Note: This information supersedes the “Issuing and Rescinding a Boil Water Advisory” portion of the Cryptosporidium and Water Handbook.
Reschedule appointments for immunocompromised patients, such as HIV-positive individuals, chemotherapy and transplant patients, and congenitally immunocompromised individuals.
Warn your patients before treatment that they are at greater risk for cryptosporidiosis if they are immunocompromised, and that they may wish to reschedule their treatment after the boil water advisory is lifted. Explain to all patients the current situation regarding water and indicate what procedures your office is following to protect their health.
Patients and employees should not use or consume water that has not been disinfected, or ice or drinks made from water that has not been disinfected.
Water should not be delivered to patients through the dental unit, ultrasonic scaler, or other dental equipment with water line connections to the public water system. Turn off the water supply to such equipment. Using disinfected water, flow water out of a bulb syringe when using high-speed hand pieces. This restriction does not apply if the water source is isolated from the municipal water system (e.g., a separate water reservoir or other water treatment device cleared for marketing by the Food and Drug Administration).
All employees with diarrheal illness should be regulated by standard rules of exclusion from work.
For drinking water, use:
- commercially-bottled water
- and/or water that has been disinfected for Cryptosporidium by:
- boiling at a rolling boil for 1 minute (at altitudes greater than 6,562 feet (>2,000 m), boil water for 3 minutes), or
- and/or water hauled from an approved public water supply in a covered sanitized container
- and/or water from a licensed drinking water hauler truck.
Note: Although chemicals (e.g., bleach) are sometimes used for disinfecting small volumes of drinking water for household use, chemical disinfection is generally not recommended for commercial establishments because of the lack of onsite equipment for testing chemical residuals. Furthermore, Cryptosporidium is poorly inactivated by chlorine or iodine disinfection. Cryptosporidium can be removed from water by filtering through a reverse osmosis filter, an “absolute one micron” filter, or a filter certified to remove Cryptosporidium under NSF International Standard #53 or #58 for either “cyst removal” or “cyst reduction.” (see A Guide to Water Filters for more information) However, unlike boiling or distilling, filtering as just described will not eliminate other potential disease-causing microorganisms, such as bacteria and viruses.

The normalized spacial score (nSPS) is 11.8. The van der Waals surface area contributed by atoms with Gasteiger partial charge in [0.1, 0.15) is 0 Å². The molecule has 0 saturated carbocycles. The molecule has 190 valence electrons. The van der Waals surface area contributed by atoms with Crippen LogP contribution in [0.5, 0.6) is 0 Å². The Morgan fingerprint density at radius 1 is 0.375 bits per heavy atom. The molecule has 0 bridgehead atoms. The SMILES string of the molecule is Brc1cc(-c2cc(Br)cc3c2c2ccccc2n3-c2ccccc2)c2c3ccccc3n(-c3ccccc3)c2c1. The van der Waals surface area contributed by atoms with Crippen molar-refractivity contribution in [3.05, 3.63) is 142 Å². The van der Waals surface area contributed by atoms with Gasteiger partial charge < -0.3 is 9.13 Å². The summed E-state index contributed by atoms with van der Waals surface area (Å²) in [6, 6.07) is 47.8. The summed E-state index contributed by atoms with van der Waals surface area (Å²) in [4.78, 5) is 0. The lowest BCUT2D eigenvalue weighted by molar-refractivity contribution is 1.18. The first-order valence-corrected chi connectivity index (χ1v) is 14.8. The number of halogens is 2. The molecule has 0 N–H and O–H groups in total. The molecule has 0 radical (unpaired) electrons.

Please visit Infection Prevention and Control in Dental Settings—Hand Hygiene for more information.
Note: Cryptosporidium is not killed by alcohol gels and hand sanitizers.
When the Boil Water Advisory is Cancelled
- Make sure dental units and other equipment with water line connections are flushed, cleaned, and sanitized according to manufacturer’s instructions.
- Managers of large buildings with water-holding reservoirs should consult with their facility engineer and health department about draining the reservoir.
- Flush pipes and faucets. Run cold water faucets continuously for at least 5 minutes.
- Flush drinking fountains. Run water continuously for at least 5 minutes.
- Run water softeners through a regeneration cycle.
- Drain and refill hot water heaters set below 113°F.
- Change all point-of-entry and point-of-use water filters, including those associated with equipment that uses water.